Member Profiles

GlobalPSC Member – Environment and Resources Consulting

Environment and Resources Consulting (ERC) provides specialized consulting services in the areas of healthcare and environment, pharmacy and environment, hazardous, medical and non-hazardous waste management, recycling, extended producer responsibility for hazardous and special wastes, waste to energy, sustainability services, reverse supply chain, government relations, business development, technical writing, waste and recycling economics.

 

GlobalPSC Corporate Member – Orora Limited

Orora Limited is a leader in innovative packaging solutions, employing 5,700 people across 115 sites in seven countries. Orora supplies a broad range of fibre, metal and glass packaging solutions, as well as packaging-related services including distribution and recycling. The team at Orora prides itself on innovation, working closely with its customers to deliver design and engineering services that ultimately improve the way people consume products in everyday life. Orora is headquartered in Melbourne, Australia and is listed on the Australian Securities Exchange. 

 

GlobalPSC Member – National E-Waste Alliance

Conceived in 2009 and incorporated in 2012, the National E-Waste Alliance (NEWA) exists to better enable Australian Disability Enterprises (ADEs) to create financially viable, sustainable EWaste recycling businesses – and provide ongoing employment opportunities to their disabled staff.

While the emergence of EWaste recycling has provided many new employment opportunities for ADE’s, the National Television and Computer Recycling Scheme presents a range of management challenges for many of these small social enterprises such as compliance and reporting, procurement, logistics, cost analysis, productivity and training.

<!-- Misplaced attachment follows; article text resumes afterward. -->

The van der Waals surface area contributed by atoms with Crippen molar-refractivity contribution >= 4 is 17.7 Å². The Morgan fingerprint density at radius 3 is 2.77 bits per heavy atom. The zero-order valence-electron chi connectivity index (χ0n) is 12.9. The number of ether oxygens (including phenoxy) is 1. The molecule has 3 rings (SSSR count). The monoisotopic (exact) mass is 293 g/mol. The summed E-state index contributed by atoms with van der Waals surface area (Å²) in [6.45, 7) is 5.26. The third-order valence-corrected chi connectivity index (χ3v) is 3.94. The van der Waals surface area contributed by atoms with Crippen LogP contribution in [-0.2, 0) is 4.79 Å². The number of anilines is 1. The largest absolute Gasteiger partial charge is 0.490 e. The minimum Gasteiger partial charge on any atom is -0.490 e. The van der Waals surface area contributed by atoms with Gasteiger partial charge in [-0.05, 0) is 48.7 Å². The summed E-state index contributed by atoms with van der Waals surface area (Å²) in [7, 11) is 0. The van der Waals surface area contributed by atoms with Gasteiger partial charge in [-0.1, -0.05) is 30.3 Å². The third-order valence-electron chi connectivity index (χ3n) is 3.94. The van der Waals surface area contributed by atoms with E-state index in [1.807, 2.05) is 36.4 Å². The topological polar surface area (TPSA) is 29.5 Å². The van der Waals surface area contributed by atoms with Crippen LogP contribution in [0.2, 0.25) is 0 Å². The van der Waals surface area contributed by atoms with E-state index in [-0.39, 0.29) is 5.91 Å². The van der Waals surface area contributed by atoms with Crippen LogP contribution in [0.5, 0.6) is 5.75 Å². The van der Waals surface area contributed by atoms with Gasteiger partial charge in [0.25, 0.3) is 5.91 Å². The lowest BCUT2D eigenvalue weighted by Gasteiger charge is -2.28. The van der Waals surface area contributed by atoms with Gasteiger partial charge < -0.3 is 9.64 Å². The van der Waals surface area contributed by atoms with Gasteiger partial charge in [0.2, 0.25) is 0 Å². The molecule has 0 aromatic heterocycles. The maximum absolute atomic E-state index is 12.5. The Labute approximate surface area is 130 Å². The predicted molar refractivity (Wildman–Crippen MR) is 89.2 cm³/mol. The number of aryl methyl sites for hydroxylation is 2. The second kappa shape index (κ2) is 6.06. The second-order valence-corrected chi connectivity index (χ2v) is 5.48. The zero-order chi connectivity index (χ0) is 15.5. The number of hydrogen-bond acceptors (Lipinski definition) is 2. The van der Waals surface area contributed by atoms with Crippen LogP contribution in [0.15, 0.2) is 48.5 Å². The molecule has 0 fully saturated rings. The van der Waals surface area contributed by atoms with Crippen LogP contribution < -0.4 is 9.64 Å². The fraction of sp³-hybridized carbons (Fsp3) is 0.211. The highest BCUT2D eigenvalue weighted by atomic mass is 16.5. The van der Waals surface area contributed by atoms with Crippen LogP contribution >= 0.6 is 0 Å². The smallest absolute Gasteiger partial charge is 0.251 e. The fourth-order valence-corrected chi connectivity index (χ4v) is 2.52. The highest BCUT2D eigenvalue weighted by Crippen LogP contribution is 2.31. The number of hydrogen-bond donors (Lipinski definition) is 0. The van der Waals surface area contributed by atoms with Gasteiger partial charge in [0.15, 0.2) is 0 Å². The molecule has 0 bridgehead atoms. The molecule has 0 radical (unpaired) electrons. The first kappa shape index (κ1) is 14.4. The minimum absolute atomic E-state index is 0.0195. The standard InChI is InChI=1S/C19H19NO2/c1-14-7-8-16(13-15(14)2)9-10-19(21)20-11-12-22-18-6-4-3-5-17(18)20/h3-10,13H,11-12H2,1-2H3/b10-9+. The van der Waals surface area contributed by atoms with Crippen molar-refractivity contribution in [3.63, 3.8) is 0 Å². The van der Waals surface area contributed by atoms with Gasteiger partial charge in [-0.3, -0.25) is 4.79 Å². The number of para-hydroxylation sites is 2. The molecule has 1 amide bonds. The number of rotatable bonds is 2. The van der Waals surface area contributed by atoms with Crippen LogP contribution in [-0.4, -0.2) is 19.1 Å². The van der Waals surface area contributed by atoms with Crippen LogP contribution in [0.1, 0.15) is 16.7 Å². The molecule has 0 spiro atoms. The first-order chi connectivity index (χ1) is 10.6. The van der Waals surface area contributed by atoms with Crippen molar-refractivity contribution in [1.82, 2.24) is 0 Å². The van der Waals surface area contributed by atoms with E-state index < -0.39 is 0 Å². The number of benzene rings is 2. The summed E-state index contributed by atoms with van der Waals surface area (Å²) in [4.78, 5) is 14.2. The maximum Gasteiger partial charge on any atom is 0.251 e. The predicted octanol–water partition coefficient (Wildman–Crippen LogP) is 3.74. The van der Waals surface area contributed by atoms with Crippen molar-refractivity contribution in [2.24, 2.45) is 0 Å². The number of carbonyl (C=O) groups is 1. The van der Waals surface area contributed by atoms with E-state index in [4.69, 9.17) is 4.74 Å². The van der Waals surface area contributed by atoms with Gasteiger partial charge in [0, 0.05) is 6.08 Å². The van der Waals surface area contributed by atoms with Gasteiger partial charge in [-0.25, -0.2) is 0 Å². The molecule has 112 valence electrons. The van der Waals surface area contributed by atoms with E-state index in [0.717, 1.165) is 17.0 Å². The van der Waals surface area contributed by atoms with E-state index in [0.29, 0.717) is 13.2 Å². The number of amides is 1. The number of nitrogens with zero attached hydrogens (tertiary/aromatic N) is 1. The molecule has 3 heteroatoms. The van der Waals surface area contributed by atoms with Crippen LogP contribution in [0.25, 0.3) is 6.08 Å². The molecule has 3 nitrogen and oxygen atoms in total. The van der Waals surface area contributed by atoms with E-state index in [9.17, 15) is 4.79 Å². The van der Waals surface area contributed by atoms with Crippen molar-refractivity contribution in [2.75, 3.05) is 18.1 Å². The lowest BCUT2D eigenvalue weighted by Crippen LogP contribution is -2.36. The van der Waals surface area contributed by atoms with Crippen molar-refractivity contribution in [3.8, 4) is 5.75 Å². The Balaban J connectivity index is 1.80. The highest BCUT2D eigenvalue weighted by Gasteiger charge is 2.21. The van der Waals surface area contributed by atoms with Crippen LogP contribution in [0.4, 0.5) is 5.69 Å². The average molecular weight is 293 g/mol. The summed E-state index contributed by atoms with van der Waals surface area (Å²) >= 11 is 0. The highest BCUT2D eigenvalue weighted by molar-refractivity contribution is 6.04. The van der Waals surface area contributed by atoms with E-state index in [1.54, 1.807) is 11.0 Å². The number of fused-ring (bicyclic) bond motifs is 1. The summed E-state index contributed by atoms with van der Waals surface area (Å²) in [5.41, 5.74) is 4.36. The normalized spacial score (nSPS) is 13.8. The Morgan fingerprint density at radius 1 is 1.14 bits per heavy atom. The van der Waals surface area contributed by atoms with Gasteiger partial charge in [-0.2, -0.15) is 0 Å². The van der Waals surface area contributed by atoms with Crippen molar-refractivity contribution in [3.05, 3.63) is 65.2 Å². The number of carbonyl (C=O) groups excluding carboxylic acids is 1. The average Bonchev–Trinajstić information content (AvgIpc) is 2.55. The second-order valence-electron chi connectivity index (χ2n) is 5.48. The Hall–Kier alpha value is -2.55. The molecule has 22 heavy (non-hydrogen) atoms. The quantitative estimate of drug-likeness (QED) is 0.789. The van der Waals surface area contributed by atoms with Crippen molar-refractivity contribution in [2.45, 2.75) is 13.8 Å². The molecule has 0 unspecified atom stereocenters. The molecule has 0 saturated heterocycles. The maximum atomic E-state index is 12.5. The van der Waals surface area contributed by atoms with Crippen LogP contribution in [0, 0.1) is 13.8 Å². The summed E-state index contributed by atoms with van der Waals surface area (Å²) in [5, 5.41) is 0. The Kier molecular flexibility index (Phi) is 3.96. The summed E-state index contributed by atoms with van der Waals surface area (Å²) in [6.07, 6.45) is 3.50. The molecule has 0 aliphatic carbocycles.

NEWA helps ADE’s navigate accreditation requirements and regulations surrounding the EWaste sector, such as the Product Stewardship Act 2011.

With collective decades of experience in the EWaste and Recycling Sectors, NEWA has proven effective in facilitating the ADE’s practical day-to-day operations in a collaborative manner so that each site is fully optimized for commercial success in a way that recognizes the core values of the enterprise – the gainful employment of people with disability.

 

GlobalPSC Member – Innes & Company LLC

Innes & Company LLC is a U.S.-based consultancy assisting clients around the globe in reaching their goals in the areas of product stewardship and sustainability.

Innes & Company President Melissa Walsh Innes is a former legislator with extensive experience in recycling and product stewardship legislation, including packaging, paint, medical sharps, pharmaceuticals, compact fluorescent lamps, electronics, and containers.